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'Visit to Lingah, Kishm and Bunder Abbas by Lieutenant-Colonel Lewis Pelly, printed article of an account read before the Royal Geographical Society of London 27 Jun 1864' [‎4r] (7/14)

The record is made up of 7 folios. It was created in 27 Jun 1864. It was written in English. The original is part of the British Library: India Office The department of the British Government to which the Government of India reported between 1858 and 1947. The successor to the Court of Directors. Records and Private Papers.


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F elly's Visit to Liny ah, K
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again abruptly turns inland. The general aspect of the ran^e is
dark-red, alternating with slate colour, strewed in part with earth
from 'ww a mn St r P ; an 'L the height of the summits may vary
300 to 600 feet. I he entire range seems to be salt, and
iemmded me of the salt-hill near Nishapoor, on the road from
1 ehran to Meshed. The two sets of salt-caves which I visited were
respectively at the two extremities of the shore-face of the rane-e.
1 lie cave on the side nearest Kownee is comparatively small and
does not seem to be worked ; but one of the caves on the further
extremity is of truly noble proportions, being a vault of from 200
to 300 fee t height, of about the same length, and with a span
of 60 or 70 feet. The entire arch of the cave is beautifully streaked,
like marble, while large crystalline salites hang from the roof in
restoons white as snow.
Another cave of smaller dimensions is in the immediate vicinity,
and it is this one which is principally worked. It may be about a
mile distant from the beach: a sufficiently good path for camels
and donkeys leads up to it. The blocks of rock-salt quarried from
tie interior of the cave are laid in heaps at its entrance, to be
carried by donkeys and camels to the sea-shore, where they are
stowed in small native craft and carried to Maskat, for ultimate
exportation to Calcutta and the east coast of Africa. The period
of working is said to be about five months in the year, beginnino-
from the early spring, when from 100 to 150 hands may be daily
employed, l iie reason alleged for not working for salt during the
remaining months of the year, is that boats cannot lay in shore for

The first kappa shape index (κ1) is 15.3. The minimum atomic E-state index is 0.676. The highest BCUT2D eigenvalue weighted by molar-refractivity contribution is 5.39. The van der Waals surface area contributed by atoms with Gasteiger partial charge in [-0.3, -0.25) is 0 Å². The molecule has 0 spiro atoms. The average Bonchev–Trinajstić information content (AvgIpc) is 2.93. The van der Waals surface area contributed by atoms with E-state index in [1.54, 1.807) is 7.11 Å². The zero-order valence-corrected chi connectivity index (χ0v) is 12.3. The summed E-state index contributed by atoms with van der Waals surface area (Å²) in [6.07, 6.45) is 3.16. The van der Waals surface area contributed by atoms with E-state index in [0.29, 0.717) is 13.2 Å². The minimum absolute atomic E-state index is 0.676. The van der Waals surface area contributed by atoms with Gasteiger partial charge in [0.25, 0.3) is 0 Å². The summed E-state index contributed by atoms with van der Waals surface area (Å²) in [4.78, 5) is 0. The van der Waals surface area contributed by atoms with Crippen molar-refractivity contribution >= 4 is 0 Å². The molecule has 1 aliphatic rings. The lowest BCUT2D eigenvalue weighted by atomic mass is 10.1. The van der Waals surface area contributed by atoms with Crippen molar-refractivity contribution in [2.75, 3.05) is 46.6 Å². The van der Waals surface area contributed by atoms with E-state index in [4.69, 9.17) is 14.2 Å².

landing unless during the calm season; but I rather suspect that
the working is regulated by the demand. Every boat shipping salt
pays two krans, or about one rupee per ton, to the Sheikh of Kishm,
and every camel employed in carrying pays 5 per annum to'
the same authority. It is said (;iiid from the general appearance
of the place it seems certain) that working in them is dangerous,
on account of the frequent falling of large blocks of salt from the
roof and sides. Many labourers are said to have been killed in
this manner; and among other numerous I noticed one solid
mass of pure rock-salt, about 12 feet thick, with sides of 16 feet,
which had recently fallen across the centre of the cave. It does
not appear that the pure salites above mentioned are made use of,
although I found the few specimens that I gathered to be the best
and purest table-salt I ever tasted.
No fresh-water is found in the immediate vicinity of these caves :
the labourers collect their drinking-water from a brackish well and
one or two artificial rain-water tanks about 2 miles distant. The
water that we drank, while pitched there, was brought from wells
dug close to the base of the Kownee salt-range.
Leaving the salt-range and still following the shore-line eastward,

About this item


The account gives details of the route taken through Lingah [Bandar-e-Lengeh], Kishm [Qeshm] and Bunder Abbas [Bandar Abbas] , and provides geographic information on the areas travelled through, information on the peoples inhabiting the areas and information on local trades with particular focus on mining for Salt, Nahptha, Sulphur and Red Ochre.

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7 folios
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English in Latin script
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'Visit to Lingah, Kishm and Bunder Abbas by Lieutenant-Colonel Lewis Pelly, printed article of an account read before the Royal Geographical Society of London 27 Jun 1864' [‎4r] (7/14), British Library: India Office Records and Private Papers, Mss Eur F126/67, ff 1-7, in Qatar Digital Library <> [accessed 7 April 2020]

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